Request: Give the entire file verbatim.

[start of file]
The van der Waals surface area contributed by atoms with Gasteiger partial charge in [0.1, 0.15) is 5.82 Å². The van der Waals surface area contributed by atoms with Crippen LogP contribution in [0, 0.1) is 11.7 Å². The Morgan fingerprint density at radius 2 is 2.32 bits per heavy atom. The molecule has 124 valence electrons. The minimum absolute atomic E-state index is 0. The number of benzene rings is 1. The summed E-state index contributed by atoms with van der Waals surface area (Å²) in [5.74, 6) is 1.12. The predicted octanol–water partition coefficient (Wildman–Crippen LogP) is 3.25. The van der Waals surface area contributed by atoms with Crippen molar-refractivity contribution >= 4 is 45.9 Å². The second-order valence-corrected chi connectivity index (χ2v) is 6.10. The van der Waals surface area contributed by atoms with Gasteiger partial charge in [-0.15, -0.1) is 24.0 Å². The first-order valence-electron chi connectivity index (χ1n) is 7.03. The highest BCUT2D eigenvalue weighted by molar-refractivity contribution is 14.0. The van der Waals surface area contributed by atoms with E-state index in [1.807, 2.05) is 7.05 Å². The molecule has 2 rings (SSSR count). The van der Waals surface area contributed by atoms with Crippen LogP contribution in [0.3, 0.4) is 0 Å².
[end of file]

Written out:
The van der Waals surface area contributed by atoms with Gasteiger partial charge in [0.1, 0.15) is 5.82 Å². The van der Waals surface area contributed by atoms with Crippen LogP contribution in [0, 0.1) is 11.7 Å². The Morgan fingerprint density at radius 2 is 2.32 bits per heavy atom. The molecule has 124 valence electrons. The minimum absolute atomic E-state index is 0. The number of benzene rings is 1. The summed E-state index contributed by atoms with van der Waals surface area (Å²) in [5.74, 6) is 1.12. The predicted octanol–water partition coefficient (Wildman–Crippen LogP) is 3.25. The van der Waals surface area contributed by atoms with Crippen molar-refractivity contribution >= 4 is 45.9 Å². The second-order valence-corrected chi connectivity index (χ2v) is 6.10. The van der Waals surface area contributed by atoms with Gasteiger partial charge in [-0.15, -0.1) is 24.0 Å². The first-order valence-electron chi connectivity index (χ1n) is 7.03. The highest BCUT2D eigenvalue weighted by molar-refractivity contribution is 14.0. The van der Waals surface area contributed by atoms with E-state index in [1.807, 2.05) is 7.05 Å². The molecule has 2 rings (SSSR count). The van der Waals surface area contributed by atoms with Crippen LogP contribution in [0.3, 0.4) is 0 Å².